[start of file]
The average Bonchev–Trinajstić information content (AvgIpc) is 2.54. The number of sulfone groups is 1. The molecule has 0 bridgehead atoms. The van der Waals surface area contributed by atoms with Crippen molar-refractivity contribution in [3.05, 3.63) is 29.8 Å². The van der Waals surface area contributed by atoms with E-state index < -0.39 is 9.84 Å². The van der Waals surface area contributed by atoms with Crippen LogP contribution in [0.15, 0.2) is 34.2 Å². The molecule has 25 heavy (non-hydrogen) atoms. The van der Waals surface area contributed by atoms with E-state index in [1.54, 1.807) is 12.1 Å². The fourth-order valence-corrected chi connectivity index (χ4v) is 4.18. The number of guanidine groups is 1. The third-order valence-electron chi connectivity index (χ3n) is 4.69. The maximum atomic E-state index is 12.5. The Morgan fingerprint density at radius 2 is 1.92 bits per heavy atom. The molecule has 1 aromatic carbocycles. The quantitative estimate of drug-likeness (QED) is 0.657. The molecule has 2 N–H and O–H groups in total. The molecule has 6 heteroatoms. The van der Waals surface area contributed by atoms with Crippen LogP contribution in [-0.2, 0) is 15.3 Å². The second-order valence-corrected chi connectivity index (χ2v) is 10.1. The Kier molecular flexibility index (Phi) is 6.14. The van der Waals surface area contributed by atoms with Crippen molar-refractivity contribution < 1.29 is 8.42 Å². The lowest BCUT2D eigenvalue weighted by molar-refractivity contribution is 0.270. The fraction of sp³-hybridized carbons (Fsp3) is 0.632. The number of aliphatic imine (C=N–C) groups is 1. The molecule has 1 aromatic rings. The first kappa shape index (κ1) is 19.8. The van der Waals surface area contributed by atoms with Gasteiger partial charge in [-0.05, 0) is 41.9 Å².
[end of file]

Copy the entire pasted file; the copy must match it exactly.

The average Bonchev–Trinajstić information content (AvgIpc) is 2.54. The number of sulfone groups is 1. The molecule has 0 bridgehead atoms. The van der Waals surface area contributed by atoms with Crippen molar-refractivity contribution in [3.05, 3.63) is 29.8 Å². The van der Waals surface area contributed by atoms with E-state index < -0.39 is 9.84 Å². The van der Waals surface area contributed by atoms with Crippen LogP contribution in [0.15, 0.2) is 34.2 Å². The molecule has 25 heavy (non-hydrogen) atoms. The van der Waals surface area contributed by atoms with E-state index in [1.54, 1.807) is 12.1 Å². The fourth-order valence-corrected chi connectivity index (χ4v) is 4.18. The number of guanidine groups is 1. The third-order valence-electron chi connectivity index (χ3n) is 4.69. The maximum atomic E-state index is 12.5. The Morgan fingerprint density at radius 2 is 1.92 bits per heavy atom. The molecule has 1 aromatic carbocycles. The quantitative estimate of drug-likeness (QED) is 0.657. The molecule has 2 N–H and O–H groups in total. The molecule has 6 heteroatoms. The van der Waals surface area contributed by atoms with Crippen LogP contribution in [-0.2, 0) is 15.3 Å². The second-order valence-corrected chi connectivity index (χ2v) is 10.1. The Kier molecular flexibility index (Phi) is 6.14. The van der Waals surface area contributed by atoms with Crippen molar-refractivity contribution < 1.29 is 8.42 Å². The lowest BCUT2D eigenvalue weighted by molar-refractivity contribution is 0.270. The fraction of sp³-hybridized carbons (Fsp3) is 0.632. The number of aliphatic imine (C=N–C) groups is 1. The molecule has 1 aromatic rings. The first kappa shape index (κ1) is 19.8. The van der Waals surface area contributed by atoms with Gasteiger partial charge in [-0.05, 0) is 41.9 Å².